A Mysterious Ghostly Figure in the Bourbon Community - May 1924.

In May of 1924, the Somerset Journal reported a nightly disturbance in the Bourbon neighborhood. Mr. Jones, an employee of the Southern Railway in Ferguson, reported being harassed by a ghostly image each night on his way home from work. Mr. Jones said the figure would come up and stand by an old chimney and follow him for a distance of a hundred yards before finally disappearing behind an old oak tree. The chimney site was the only remains from an older house in the Bourbon community no longer standing in 1924. However, a story was told that a large sum of money was buried near the chimney site by the house's occupants before they passed; the house eventually collapsed from lack of upkeep, and no one found the money we know of.

The Somerset Journal said, "the people of Ferguson, having their curiosity aroused, formed a searching party." On May 13th, the newspaper lists the following citizens who formed the search party: Oko Cain, Dick Neikirk, Carson Gover, Alonzo Jasper, and Alvis Buster. This group of men loaded up and went to Bourbon at midnight and "took up the search." Each man reported having seen the figure rise from the chimney and travel to the old oak tree, where it disappeared into the mist. The search party returned to town the following day, reporting the sighting but offering no solution to the "mysterious mystery."


The Cursed Grave of Carl Pruitt - Pulaski County, Kentucky, 1938.

Twenty-one-year-old Carl Pruitt came home from work one June evening to find his wife with another man. Pruitt is said to have grabbed a chain and began strangling her, which allowed her lover to jump out of the window and leave before Pruitt could direct his anger toward him. After Pruitt's wife lay dead, Pruitt committed suicide. Pruitt and his wife were interred in separate cemeteries.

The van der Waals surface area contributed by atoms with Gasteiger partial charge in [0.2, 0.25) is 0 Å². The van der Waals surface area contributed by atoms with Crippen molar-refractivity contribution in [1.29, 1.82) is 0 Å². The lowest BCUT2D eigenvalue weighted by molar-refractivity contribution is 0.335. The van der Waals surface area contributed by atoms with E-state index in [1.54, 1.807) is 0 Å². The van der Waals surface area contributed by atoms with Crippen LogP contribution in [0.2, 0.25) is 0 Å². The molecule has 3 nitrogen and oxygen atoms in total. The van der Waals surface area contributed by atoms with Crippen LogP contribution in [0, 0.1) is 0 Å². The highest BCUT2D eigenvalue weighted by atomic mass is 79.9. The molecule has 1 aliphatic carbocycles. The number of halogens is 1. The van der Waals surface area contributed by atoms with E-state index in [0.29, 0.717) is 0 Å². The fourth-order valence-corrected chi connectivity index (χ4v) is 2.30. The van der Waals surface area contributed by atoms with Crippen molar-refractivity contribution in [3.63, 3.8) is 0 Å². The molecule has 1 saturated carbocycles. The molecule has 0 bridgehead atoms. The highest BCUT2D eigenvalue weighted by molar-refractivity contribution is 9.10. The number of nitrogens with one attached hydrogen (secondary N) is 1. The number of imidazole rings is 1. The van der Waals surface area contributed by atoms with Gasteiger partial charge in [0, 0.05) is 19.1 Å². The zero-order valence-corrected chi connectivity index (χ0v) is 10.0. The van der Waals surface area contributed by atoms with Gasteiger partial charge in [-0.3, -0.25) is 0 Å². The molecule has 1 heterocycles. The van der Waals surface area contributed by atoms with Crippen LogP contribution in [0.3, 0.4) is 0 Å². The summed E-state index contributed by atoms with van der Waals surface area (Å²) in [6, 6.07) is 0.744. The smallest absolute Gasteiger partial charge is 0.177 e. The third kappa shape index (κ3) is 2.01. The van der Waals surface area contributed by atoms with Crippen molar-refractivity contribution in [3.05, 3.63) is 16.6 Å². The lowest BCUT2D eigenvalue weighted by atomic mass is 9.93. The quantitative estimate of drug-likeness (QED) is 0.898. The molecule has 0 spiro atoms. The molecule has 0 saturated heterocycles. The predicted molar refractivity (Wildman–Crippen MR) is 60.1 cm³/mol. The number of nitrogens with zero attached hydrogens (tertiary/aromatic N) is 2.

A few weeks after Pruitt was buried, visitors noticed the pattern of a chain slowly forming on Pruitt's gravestone. Then, a month or so after Pruitt's death, a group of boys riding bicycles near the cemetery stopped and began throwing stones at Pruitt's grave. The stones were said to have damaged the headstone. Not long after, one of the boys involved was riding his bicycle when it began to pick up speed, and he lost control. The bike veered off the road and hit a tree, and the sprocket chain tore loose and wrapped itself around the boy's neck, strangling him to death. An examination of the gravestone afterward found it without a mark.

A month after the boy's death, his mother was stricken with grief and took a small hand ax to the cemetery and destroyed Pruitt's gravestone. When she was finished, the gravestone lay in pieces. The day after, the boy's mother was found hanging from the family clothesline. Legends say Pruitt's tombstone was found whole and without a mark after her death.

Not too long after the clothesline death, a man and his family were passing by the cemetery in a horse-drawn buggy. It is said that the man stopped the cart, got his gun, and fired a shot, hitting the Pruitt tombstone. The shot spooked the horses, which took off a dead run, throwing the other family members clear of danger, but the man who shot the tombstone somehow became tangled in the trace chains which snapped his neck, killing him instantly.

By this time, many in the community were convinced that the tombstone was cursed. It is reported that the residents contacted the local congressman, and law enforcement was sent out to investigate. Two officers responded to the cemetery and began taking pictures of the marker and surroundings. One of the officers was said to have joked about the so-called curse and thought the investigation was a waste of time. Once the officers finished and got in the vehicle to leave, the officer who joked saw a bright light in the rearview mirror, it startled him, and he began to drive away from the scene fast. As the light got closer and closer, the officer sped up, but it kept coming hot on their tail. Finally, the car swerved off the road and crashed between two posts. The officer in the passenger seat was thrown clear of the vehicle, just like the family in the buggy, but the officer who made the jokes was found dead when the car came to a stop. A chain hanging between the two posts where the vehicle went through had wrapped around the officer's neck, killing him.